Instructions for a Heatwave
Tinder Press 2013
July 2014. It seemed appropriate to be reading a novel set in 1976 in drought-ridden Britain at roughly the same time of year and in temperatures of around 30 degrees Celsius. Seeing that it took almost four days to relive the four days that an Irish Catholic family finds itself plunged into crisis, and that the reading virtually coincided with a rather more amenable visit by children and grandchildren, it was tempting to compare and contrast the two periods separated by nearly four decades; however, this is a terrific novel to enjoy at any time of year, spread over any length of time and in any circumstances, and I found it easy to resist the temptation.
July 1976. Meet the Riordans: Robert and Gretta, Irish-born, living in Highbury, London; Michael Francis, married to Claire, living in Stoke Newington; Monica, once married to Joe but now to Peter, living in Gloucestershire; and Aoife — pronounced Eefuh — living in New York. While Robert and Gretta are part of the Irish diaspora, they still own a cottage on Omey Island off Connemara, Galway, where family holidays have been taken over the years.
On the morning of Thursday July 15th Robert Riordan disappears, having popped out to buy a newspaper before breakfast. This naturally precipitates a family conference, but not before the scabs covering long-festering hurts are picked at and finally ripped off. All families have secrets, but the Riordans have more than their fair share. Why has Robert disappeared? What is the mystery concerning his brother? What’s the cause of Michael’s unease with his life? Why have Monica and younger sister Aoife, formerly very close, not communicated for ages? How has Aoife hidden her disability for so long? And what secret has the outwardly Catholic Gretta been hiding from her children and the world at large?
Maggie O’Farrell has painted well-rounded believable central characters. We learn their moods and foibles as we move from one point of view to another, their thoughts, their turns of phrase, their troubled lives. Much of the action happens in real time but, despite much of what occurs being told through inner monologues, it never drags, especially as we lurch from one revelation to another. The author’s skill particularly shows itself in the reader being able to empathise — or at least sympathise — with first one damaged individual, then another.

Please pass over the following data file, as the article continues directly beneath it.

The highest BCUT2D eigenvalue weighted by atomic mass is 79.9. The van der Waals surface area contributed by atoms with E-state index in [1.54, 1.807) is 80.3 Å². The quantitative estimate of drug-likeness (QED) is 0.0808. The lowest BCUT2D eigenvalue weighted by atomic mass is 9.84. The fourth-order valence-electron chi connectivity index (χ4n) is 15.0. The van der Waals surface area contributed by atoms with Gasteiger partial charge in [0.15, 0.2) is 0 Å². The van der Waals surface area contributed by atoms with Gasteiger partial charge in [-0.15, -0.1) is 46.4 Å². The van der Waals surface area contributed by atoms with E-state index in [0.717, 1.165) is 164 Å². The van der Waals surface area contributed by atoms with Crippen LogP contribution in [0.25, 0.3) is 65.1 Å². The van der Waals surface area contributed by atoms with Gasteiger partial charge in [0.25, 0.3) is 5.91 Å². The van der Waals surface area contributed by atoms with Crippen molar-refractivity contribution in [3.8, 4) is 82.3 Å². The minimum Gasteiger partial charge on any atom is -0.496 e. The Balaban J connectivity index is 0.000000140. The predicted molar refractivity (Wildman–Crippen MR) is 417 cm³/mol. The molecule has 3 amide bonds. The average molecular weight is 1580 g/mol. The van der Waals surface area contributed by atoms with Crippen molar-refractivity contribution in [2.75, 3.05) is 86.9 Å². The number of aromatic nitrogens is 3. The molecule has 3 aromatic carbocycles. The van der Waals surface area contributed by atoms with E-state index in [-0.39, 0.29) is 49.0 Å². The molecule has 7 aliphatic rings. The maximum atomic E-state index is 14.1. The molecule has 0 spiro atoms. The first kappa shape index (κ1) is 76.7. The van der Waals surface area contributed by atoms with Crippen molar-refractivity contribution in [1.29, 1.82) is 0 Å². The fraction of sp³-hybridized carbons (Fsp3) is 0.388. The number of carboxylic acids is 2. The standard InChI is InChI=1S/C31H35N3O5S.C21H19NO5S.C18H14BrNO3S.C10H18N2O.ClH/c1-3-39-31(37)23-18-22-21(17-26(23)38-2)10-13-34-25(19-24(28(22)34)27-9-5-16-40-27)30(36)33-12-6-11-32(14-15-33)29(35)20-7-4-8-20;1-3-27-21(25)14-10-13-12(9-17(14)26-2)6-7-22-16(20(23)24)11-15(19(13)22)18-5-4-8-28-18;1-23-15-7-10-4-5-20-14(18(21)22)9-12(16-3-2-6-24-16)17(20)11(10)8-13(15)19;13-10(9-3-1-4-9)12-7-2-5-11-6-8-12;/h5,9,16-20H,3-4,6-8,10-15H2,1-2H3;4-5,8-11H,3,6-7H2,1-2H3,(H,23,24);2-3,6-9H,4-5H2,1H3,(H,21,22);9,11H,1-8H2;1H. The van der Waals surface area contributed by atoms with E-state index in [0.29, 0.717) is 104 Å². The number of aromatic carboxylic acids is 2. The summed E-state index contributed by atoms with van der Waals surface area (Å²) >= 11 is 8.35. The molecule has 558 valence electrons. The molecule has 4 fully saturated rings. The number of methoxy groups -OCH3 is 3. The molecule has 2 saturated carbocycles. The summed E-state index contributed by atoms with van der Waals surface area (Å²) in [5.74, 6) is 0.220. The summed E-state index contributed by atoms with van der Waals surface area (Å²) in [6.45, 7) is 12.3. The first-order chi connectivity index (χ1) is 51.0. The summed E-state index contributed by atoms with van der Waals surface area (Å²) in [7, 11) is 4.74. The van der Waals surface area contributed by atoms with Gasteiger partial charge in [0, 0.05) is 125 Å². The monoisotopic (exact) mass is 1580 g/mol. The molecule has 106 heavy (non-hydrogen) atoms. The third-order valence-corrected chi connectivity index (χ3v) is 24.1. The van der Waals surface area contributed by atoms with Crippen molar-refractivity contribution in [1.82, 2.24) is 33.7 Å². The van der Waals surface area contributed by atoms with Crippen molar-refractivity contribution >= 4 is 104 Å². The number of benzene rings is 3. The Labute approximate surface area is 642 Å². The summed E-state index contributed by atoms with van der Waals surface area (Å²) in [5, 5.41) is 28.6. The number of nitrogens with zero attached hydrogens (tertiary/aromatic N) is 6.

In amongst the recounting of thoughts and words and deeds are brief passages of prose poetry, as when O’Farrell describes heat-affected locales or the physical feel of the ferry journey from Swansea to Cork. It never feels forced, though, and the transitions from descriptions to dialogue are smooth and effortless. And as we near the end of the novel the stifling dry heat of London is gradually replaced by a cooling wetness, epitomised by a sighting of a dobhar-chú or ‘water-hound’ in the central lough of Omey Island: is it an otter? Some mythical creature? Or a figment of the imagination? Are secrets the mysterious entities lurking below the surface of family life?
The rare ability to depict the intensity of relationships burdened by past histories, but always with a light comic touch, underlines why O’Farrell is rated highly as an author — and why Instructions for a Heatwave was shortlisted for the 2013 Costa Book Awards. Unlike some novels where a continuous feed of caffeine is required for completion this one grabs and keeps the reader’s attention. It’s rare that wife, daughter and reviewer utterly agree this is a near perfect read.